Interpret new carbon tax study with caution
Recently, a group called Canadians for Clean Prosperity (CCP) released a study arguing that the vast majority of Canadian households would receive more money (in the form of carbon dividend cheques) than they would pay in carbon taxes.
The study has been subsequently used to support the federal carbon tax. However, careful review of the study concludes that the analysis is too optimistic based on a number of questionable assumptions.
For example, the study looks at how much the federal backstop carbon tax would cost households in Saskatchewan, Alberta and Ontario under the following scheme—that the government collects carbon taxes from both businesses and households, then returns revenues from the tax directly to households in the form of carbon dividends. It concluded that households would see net benefits, in part because the carbon taxes are not just collected from households but also businesses.
To investigate the carbon cost impact to households, the study analyzed the cost in two ways: the direct cost, calculated through taxes households pay for energy use (paying the carbon tax means that households pay more per litre on gasoline or pay more per unit of natural gas to heat their home), and the indirect costs associated with non-energy consumption (for things such as transportation costs of goods).
However, these estimates are understated and do not reflect the actual costs to Canadian households.
The CCP study assumes that the new carbon tax will shift the tax burden from households towards businesses without putting businesses at a competitive disadvantage. But in reality, firms will pass on their tax costs to workers, investors and consumers, all of whom are part of the household sector.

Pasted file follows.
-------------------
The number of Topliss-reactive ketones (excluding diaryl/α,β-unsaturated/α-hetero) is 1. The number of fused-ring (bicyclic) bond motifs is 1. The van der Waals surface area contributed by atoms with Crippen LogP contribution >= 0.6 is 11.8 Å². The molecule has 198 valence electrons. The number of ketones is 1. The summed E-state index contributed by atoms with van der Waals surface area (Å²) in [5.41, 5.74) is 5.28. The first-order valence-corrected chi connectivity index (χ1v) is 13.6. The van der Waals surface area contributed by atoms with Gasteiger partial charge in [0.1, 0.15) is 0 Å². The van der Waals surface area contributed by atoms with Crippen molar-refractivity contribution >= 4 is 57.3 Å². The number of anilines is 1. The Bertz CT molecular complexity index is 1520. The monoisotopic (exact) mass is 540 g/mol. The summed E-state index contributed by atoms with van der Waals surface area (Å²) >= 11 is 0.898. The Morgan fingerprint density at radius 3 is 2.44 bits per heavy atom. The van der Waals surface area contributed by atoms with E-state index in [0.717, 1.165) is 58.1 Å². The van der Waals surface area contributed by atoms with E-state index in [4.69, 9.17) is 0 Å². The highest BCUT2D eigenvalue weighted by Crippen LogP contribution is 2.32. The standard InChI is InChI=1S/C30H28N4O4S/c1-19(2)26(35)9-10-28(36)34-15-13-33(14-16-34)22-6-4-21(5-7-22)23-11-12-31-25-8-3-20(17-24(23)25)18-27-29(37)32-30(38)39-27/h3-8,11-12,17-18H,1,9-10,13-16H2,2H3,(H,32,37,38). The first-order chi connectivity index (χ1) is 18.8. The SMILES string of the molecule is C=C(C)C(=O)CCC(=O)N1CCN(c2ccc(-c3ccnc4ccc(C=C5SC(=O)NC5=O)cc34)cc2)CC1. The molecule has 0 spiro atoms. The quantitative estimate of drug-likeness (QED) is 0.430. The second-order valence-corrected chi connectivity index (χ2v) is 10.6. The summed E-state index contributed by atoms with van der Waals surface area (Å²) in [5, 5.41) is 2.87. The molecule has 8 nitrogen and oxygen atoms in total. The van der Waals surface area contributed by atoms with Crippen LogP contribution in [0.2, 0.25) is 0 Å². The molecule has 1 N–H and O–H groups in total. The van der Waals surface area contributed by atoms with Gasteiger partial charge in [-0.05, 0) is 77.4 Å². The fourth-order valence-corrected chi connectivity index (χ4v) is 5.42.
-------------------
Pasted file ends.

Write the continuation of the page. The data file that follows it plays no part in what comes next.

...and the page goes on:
This will result in higher prices, job losses and less investment in Canada and thereby less earnings for households.
The study acknowledges that businesses will pass along some of the costs to households in the form of higher prices, but doesn’t account for job losses, lower wages and reduced investment returns when calculating the cost impacts of the carbon tax on households.
The omission of these factors is particularly problematic given Canada’s declining investment climate and ongoing challenges facing businesses including uncertainty surrounding NAFTA, new U.S. tax reforms and issues with resource development in our country.
Moreover, the analysis is based on an assumption that the government would keep its promise of rebating revenues to households. However, there’s no guarantee this will happen in light of past government decisions.
Consider the case of B.C.’s carbon tax.
Back in 2008/09, when the province first introduced the carbon tax, the B.C. Liberal government promised revenue neutrality. And according to a recent study, initially the tax was revenue neutral. (In economic parlance, “revenue neutrality” means that when a government imposes a new tax, it lowers other taxes in proportion to the new tax, so that no new net revenue is generated for the government.)
To offset the new revenue, the government introduced new cuts to personal and business tax rates and a new tax credit for low-income earners.
However, a mere five years later, as the carbon-tax revenue increased, the government no longer provided new tax cuts that sufficiently offset the revenue generated from the carbon tax. So B.C.’s carbon tax was no longer revenue neutral in 2013/14, as the government began to include pre-existing tax credits to specific groups such as the B.C. film industry when reporting the offsetting tax cuts in the budget.
Now, 10 years after the carbon tax was introduced, revenue neutrality is no longer provincial policy in British Columbia. The current NDP government (supported by the Green Party) has discarded revenue neutrality by saying the new revenues will be used for spending initiatives. The 2017 provincial budget not only included such tax increases, it also eliminated from law the requirement for offsetting tax cuts. Simply put, B.C.’s revenue neutral carbon tax was a fleeting policy that didn’t survive under a single government. Thus, assuming governments will rebate carbon tax revenues to households is wishful thinking based on how B.C.’s carbon tax revenues have been used.
Given that the CCP study omits some key factors and relies on problematic assumptions, the assertion that this carbon tax-and-dividend scheme would benefit nearly all households is questionable at best.
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